Showing posts from September, 2018

How Flickering Lights or Electrical Stimulation Might Banish Alzheimer’s and Parkinson’s

Alzheimer’s Disease, along with anxiety disorders, Parkinson’s, clinical depression, and other neurological diseases are notoriously difficult conditions to find treatment for. Because the diseases are not well understood, and therefore hard to target directly, many pharmaceutical options fail
But a relatively new field of neurological treatment is opening in the form of things like TACS (transcranial alternating current stimulation) and other non-invasive, non-drug methods.
The experiment baffled Tsai; and even after checking the results multiple times. The strobe light within the little rodent dance party, which was tuned to 40 hertz, was designed to help manipulate the rodents’ brain waves and produce many biological benefits, including the elimination of the amyloid-β forming proteins – and it worked.
“The result was so mind-boggling and so robust, it took a while for the idea to sink in, but we knew we needed to work out a way of trying out the same thing in humans,” Tsai told Na…

Healthy habits to beat dementia

Seven rules for healthy living can reduce the risk of dementia by 70 per cent even after retirement, scientists have found. Each lifestyle improvement was found to cut the risk of dementia by an extra 10 per cent.

Experts recommend people should follow as many as possible to protect their brain as they age. The study examined possible links between cardiovascular health and the risk of dementia.
There is much evidence that lifestyle factors have a significant impact on heart and circulatory health and staying slim and exercising from middle age can preserve cognitive skills.
The researchers selected 6,600 people aged 65 and over and applied the “Simple 7” rules, developed by the American Heart Association. These are not smoking, maintaining a healthy weight, eating a diet rich in fruit, vegetables and fish, exercising, and keeping control of blood pressure, cholesterol and blood sugar.
7 healthy habits to help beat dementia Don't SmokeEat a healthy dietMaintain a healthy weightExerc…

New Study Explores the Role Cannabis Plays in Treating Parkinson's, Alzheimer's

Michigan State University researcher Norbert Kaminski has begun a yearlong, preclinical study exploring cannabis compounds and their ability to slow the progress of Parkinson’s, Alzheimer’s and other diseases of the brain.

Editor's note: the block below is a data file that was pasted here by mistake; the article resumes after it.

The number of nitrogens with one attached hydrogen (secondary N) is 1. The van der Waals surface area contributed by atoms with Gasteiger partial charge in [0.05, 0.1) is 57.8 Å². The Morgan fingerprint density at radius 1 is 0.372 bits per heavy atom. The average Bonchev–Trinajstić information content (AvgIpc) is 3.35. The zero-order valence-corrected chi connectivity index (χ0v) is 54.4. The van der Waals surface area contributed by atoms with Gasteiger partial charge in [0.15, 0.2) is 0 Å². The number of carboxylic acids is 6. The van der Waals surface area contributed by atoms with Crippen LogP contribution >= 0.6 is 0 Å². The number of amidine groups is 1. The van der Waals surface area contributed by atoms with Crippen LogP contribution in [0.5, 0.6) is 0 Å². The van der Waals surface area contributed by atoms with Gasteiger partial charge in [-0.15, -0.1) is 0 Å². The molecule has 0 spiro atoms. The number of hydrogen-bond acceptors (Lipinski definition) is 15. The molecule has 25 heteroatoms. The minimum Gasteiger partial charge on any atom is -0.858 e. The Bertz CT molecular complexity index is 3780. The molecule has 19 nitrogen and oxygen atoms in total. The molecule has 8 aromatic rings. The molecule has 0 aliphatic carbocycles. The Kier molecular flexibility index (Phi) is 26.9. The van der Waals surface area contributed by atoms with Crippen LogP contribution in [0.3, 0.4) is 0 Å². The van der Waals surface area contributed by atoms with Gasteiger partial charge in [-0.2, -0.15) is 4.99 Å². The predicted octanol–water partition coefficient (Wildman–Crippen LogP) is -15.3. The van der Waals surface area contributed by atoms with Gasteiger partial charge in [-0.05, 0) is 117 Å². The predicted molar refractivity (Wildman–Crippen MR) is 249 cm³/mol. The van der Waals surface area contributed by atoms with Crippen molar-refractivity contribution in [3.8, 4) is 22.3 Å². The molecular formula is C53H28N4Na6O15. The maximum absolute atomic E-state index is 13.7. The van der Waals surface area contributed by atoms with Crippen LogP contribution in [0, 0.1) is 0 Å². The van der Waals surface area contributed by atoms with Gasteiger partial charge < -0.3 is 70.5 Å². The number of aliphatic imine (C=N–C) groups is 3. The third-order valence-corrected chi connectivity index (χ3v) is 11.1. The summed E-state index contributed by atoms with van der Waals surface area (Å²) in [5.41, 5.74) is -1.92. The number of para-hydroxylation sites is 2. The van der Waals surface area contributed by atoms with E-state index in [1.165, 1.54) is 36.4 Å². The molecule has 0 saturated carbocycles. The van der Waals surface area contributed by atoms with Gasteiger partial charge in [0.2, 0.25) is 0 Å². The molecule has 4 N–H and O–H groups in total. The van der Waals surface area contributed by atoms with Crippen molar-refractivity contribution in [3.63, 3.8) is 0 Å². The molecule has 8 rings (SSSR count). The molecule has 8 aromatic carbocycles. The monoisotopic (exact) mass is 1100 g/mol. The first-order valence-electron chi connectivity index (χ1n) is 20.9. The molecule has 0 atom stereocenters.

Kaminski, who was recently named interim director of the MSU Centre for Research on Ingredient Safety, will study the safety and effectiveness of these compounds by testing human white blood cells and evaluating the effects the compounds have on the immune system.
“These compounds have the potential to decrease the inflammatory response that occurs in brain tissue that’s associated with diseases like Parkinson’s,” said Kaminski, who is the director of the MSU Institute for Integrative Toxicology and a professor in the Department of Pharmacology and Toxicology. “By inhibiting the inflammatory process and slowing the migration of white blood cells across the blood-brain barrier, we hope to slow the neurodegenerative processes of these diseases.”
With more than 25 years o…

Agitation in dementia: Are drugs the best treatment?

A common symptom among people with dementia is agitation, which can affect their and their carers' well-being. Dementia experts conducted a new study and found the most effective means of addressing agitation.

Person-cantered care to be prioritized
In the new study, the first four treatments that the researchers advise healthcare professionals and other caregivers to prioritize are all non-pharmacological, focusing on behavioral approaches instead.
Only one anti psychotic is effective
When it comes specifically to managing psychosis including hallucinations and delusions in people with a form of dementia, the specialists strongly advise that healthcare professionals first thoroughly assess patients for underlying causes and aim to manage these.
"Symptoms such as psychosis and agitation can be particularly distressing and challenging for people with dementia, their careers, and their families.
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Dementia symptoms: What are the signs of frontotemporal dementia and are you at risk?

Dementia is a term used to describe symptoms that arise from damage to the brain caused by different diseases, such as Alzheimer’s disease. One of the types is frontotemporal dementia - but what is this, and are you at risk of it developing?

Problems with mental abilities can also occur - getting distracted easily, struggling with planning and organisation.
Another sign of frontotemporal dementia is memory problems - these only tend to occur later on, unlike more common forms of dementia such as Alzheimer’s disease.